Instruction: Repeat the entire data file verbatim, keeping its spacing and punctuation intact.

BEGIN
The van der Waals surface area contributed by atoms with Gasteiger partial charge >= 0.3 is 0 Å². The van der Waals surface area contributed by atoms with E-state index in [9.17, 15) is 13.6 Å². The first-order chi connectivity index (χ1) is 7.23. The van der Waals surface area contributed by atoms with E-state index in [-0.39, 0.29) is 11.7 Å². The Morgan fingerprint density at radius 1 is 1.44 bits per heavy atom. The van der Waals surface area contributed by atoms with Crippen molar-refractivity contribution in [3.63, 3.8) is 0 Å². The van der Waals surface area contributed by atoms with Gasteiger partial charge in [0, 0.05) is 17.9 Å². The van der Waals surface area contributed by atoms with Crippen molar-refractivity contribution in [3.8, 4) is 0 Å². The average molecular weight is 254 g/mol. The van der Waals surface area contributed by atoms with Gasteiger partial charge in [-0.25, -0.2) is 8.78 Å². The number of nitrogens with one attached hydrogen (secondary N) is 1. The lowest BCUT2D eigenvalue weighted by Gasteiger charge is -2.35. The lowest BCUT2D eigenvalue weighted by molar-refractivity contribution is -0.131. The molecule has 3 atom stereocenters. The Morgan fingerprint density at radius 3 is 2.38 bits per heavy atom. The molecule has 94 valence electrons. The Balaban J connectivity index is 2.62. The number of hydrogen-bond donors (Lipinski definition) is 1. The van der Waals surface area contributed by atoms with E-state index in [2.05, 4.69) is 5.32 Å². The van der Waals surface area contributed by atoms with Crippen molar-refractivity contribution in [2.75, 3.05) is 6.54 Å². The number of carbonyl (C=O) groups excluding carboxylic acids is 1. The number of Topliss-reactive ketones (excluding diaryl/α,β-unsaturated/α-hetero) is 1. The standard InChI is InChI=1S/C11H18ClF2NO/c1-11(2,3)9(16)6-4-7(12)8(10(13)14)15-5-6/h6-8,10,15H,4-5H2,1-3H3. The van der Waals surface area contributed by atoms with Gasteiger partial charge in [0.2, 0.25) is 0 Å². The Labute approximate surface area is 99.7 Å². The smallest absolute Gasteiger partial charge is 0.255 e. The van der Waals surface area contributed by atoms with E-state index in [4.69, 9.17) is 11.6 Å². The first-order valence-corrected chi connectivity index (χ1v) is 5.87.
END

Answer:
The van der Waals surface area contributed by atoms with Gasteiger partial charge >= 0.3 is 0 Å². The van der Waals surface area contributed by atoms with E-state index in [9.17, 15) is 13.6 Å². The first-order chi connectivity index (χ1) is 7.23. The van der Waals surface area contributed by atoms with E-state index in [-0.39, 0.29) is 11.7 Å². The Morgan fingerprint density at radius 1 is 1.44 bits per heavy atom. The van der Waals surface area contributed by atoms with Crippen molar-refractivity contribution in [3.63, 3.8) is 0 Å². The van der Waals surface area contributed by atoms with Gasteiger partial charge in [0, 0.05) is 17.9 Å². The van der Waals surface area contributed by atoms with Crippen molar-refractivity contribution in [3.8, 4) is 0 Å². The average molecular weight is 254 g/mol. The van der Waals surface area contributed by atoms with Gasteiger partial charge in [-0.25, -0.2) is 8.78 Å². The number of nitrogens with one attached hydrogen (secondary N) is 1. The lowest BCUT2D eigenvalue weighted by Gasteiger charge is -2.35. The lowest BCUT2D eigenvalue weighted by molar-refractivity contribution is -0.131. The molecule has 3 atom stereocenters. The Morgan fingerprint density at radius 3 is 2.38 bits per heavy atom. The molecule has 94 valence electrons. The Balaban J connectivity index is 2.62. The number of hydrogen-bond donors (Lipinski definition) is 1. The van der Waals surface area contributed by atoms with E-state index in [2.05, 4.69) is 5.32 Å². The van der Waals surface area contributed by atoms with Crippen molar-refractivity contribution in [2.75, 3.05) is 6.54 Å². The number of carbonyl (C=O) groups excluding carboxylic acids is 1. The number of Topliss-reactive ketones (excluding diaryl/α,β-unsaturated/α-hetero) is 1. The standard InChI is InChI=1S/C11H18ClF2NO/c1-11(2,3)9(16)6-4-7(12)8(10(13)14)15-5-6/h6-8,10,15H,4-5H2,1-3H3. The van der Waals surface area contributed by atoms with Gasteiger partial charge in [0.2, 0.25) is 0 Å². The Labute approximate surface area is 99.7 Å². The smallest absolute Gasteiger partial charge is 0.255 e. The van der Waals surface area contributed by atoms with E-state index in [4.69, 9.17) is 11.6 Å². The first-order valence-corrected chi connectivity index (χ1v) is 5.87.